The Kentuckians’ greatest feud was with Bolo and the Great Bolo, later known as the Assassins, a battle they carried from the Carolinas to Florida to California. Joe Hamilton of the Assassins, who first got to know Smith on the Oklahoma circuit, was instrumental in the multi-territory war.

According to Hamilton, the Kentuckians hadn’t made much of an impact in a swing through the Carolinas in the early ‘60s because they were being employed as typical, run-of-the-mill mat wrestlers. Hamilton and partner Tom Renesto turned their opponents into veritable Paul Bunyans.

“We never took them off their feet. Never!” Hamilton explained in his 2006 autobiography. “They were the hottest team of babyfaces in the entire country at the time. That was the biggest, consistent business the Carolinas had ever done — has ever done.” In fact, a reported 3,500 fans were turned away from one sellout in Charlotte.

One of those that believed in the rivalry between the Assassins and the Kentuckians was Smith’s oldest son, Aurelian Smith Jr., or Jake “The Snake” Roberts.

“The Assassins to me were the fucking ultimate. They scared me to death,” Roberts recalled. “I just knew those guys were chasing my dad down. They went from territory to territory with each other.”

“‘Dad, you’ve got to quit wrestling! Those guys aren’t going to give up!'” he remembered begging, and confessed that the feud brought him nightmares.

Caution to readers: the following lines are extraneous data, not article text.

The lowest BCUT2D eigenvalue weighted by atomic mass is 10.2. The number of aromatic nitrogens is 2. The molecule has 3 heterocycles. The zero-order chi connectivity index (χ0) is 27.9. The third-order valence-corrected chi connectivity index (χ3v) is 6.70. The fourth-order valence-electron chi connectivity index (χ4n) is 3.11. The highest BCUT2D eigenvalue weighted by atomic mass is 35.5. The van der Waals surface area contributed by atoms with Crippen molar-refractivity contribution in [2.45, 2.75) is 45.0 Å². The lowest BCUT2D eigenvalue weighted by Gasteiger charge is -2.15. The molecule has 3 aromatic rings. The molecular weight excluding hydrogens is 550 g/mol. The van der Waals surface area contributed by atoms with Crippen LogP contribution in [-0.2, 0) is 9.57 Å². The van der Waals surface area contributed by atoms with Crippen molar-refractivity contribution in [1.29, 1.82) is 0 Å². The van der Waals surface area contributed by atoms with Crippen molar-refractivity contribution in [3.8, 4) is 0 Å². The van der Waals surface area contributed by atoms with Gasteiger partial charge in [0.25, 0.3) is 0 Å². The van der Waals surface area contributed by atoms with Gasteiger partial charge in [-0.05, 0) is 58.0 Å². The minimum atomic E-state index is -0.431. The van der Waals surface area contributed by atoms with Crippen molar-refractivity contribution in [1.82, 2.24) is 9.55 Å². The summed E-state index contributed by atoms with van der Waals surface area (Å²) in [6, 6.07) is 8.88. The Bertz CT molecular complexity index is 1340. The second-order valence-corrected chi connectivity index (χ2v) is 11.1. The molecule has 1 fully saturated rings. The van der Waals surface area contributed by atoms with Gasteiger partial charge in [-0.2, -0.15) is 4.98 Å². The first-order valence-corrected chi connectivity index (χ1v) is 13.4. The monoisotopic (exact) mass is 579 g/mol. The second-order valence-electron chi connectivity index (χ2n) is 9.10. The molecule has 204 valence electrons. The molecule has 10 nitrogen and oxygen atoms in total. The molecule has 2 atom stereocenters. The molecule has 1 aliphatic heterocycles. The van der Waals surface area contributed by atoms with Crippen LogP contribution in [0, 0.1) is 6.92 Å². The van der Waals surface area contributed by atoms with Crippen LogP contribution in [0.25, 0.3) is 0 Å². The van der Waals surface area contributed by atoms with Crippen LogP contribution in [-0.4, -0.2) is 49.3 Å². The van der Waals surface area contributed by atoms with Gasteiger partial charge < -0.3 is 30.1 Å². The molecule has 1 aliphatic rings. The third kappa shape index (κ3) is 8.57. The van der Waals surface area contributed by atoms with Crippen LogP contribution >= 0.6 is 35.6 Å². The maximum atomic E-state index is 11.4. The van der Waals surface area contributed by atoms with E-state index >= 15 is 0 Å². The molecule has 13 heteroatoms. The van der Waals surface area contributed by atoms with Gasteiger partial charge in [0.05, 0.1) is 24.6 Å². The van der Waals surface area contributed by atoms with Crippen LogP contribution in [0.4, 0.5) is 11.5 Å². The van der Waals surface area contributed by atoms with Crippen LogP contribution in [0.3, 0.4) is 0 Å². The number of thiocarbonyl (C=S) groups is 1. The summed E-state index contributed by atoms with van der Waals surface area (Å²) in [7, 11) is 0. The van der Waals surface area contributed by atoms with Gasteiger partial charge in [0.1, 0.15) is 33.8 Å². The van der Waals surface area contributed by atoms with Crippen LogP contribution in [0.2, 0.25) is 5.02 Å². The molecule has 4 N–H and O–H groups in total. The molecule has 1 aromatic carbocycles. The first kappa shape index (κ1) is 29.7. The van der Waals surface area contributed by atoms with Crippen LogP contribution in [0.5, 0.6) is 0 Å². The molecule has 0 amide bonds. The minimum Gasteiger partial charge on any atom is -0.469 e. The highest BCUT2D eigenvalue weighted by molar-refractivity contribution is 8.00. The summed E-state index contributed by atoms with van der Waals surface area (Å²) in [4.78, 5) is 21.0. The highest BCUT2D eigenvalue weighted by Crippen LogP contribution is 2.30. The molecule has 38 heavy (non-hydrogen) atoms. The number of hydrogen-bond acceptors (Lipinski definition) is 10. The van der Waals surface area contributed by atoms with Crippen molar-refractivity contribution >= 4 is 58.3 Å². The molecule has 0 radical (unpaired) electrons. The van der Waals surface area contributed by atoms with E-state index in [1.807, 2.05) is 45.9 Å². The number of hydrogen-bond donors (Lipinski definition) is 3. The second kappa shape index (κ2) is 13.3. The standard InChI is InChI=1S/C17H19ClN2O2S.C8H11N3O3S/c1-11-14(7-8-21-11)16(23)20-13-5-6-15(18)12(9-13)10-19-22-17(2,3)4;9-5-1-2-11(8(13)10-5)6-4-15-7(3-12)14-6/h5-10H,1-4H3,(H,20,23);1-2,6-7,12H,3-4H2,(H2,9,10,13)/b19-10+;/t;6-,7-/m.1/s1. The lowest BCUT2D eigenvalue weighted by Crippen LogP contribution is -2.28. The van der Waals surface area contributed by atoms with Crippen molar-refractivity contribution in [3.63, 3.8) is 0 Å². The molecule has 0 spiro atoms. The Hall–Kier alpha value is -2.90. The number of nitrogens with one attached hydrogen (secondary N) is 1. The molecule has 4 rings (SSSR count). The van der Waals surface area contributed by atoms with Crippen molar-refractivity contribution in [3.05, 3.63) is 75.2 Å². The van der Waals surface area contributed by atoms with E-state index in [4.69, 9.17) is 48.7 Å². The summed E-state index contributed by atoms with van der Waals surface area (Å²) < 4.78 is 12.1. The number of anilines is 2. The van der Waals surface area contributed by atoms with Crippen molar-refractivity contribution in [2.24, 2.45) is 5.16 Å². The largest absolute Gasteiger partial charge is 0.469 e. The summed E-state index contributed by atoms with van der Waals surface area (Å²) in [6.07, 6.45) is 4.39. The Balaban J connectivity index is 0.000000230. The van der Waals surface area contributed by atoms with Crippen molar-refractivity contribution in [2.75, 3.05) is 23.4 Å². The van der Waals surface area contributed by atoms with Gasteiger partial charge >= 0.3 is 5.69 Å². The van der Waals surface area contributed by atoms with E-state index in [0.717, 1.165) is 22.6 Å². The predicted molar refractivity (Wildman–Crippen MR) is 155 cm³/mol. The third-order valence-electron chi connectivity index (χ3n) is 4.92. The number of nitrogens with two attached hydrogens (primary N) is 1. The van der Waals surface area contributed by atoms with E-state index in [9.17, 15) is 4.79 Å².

A major part of the issue, said Roberts, was that his father never smartened him up to the inner workings of the business.

“Mine never told me that, he worked it all the way, and then some. It’s sickening. How can you do that to your own child?” Roberts asked.

The Kentuckians dwarf a fan.

Yet Grizzly Smith regularly acknowledged to his legion of followers that his roots were in Texas, not the Bluegrass State. “They’d say, ‘No, you’re not. You’re from Kentucky.’ What could I do?” he shrugged.

Smith, known as “Pops” to colleagues, also demonstrated a good ear for the audience as a singles star.

One night in Dallas, he improvised in the ring by turning his planned squash of Dusty Rhodes into an unexpected victory for the “Dream,” based on the crowd was reacting to Rhodes. “That’s why Pops, to this day what he did for me … anything that I ever did for me couldn’t pay him back,” Rhodes recalled.

Smith eventually moved behind the curtain as a promoter. He was a booker for Bill Watts’ Louisiana promotion, and followed that up working for George Culkin in Mississippi. For a short while, he had a backstage job with World Wrestling Federation, and later was a road agent for World Championship Wrestling.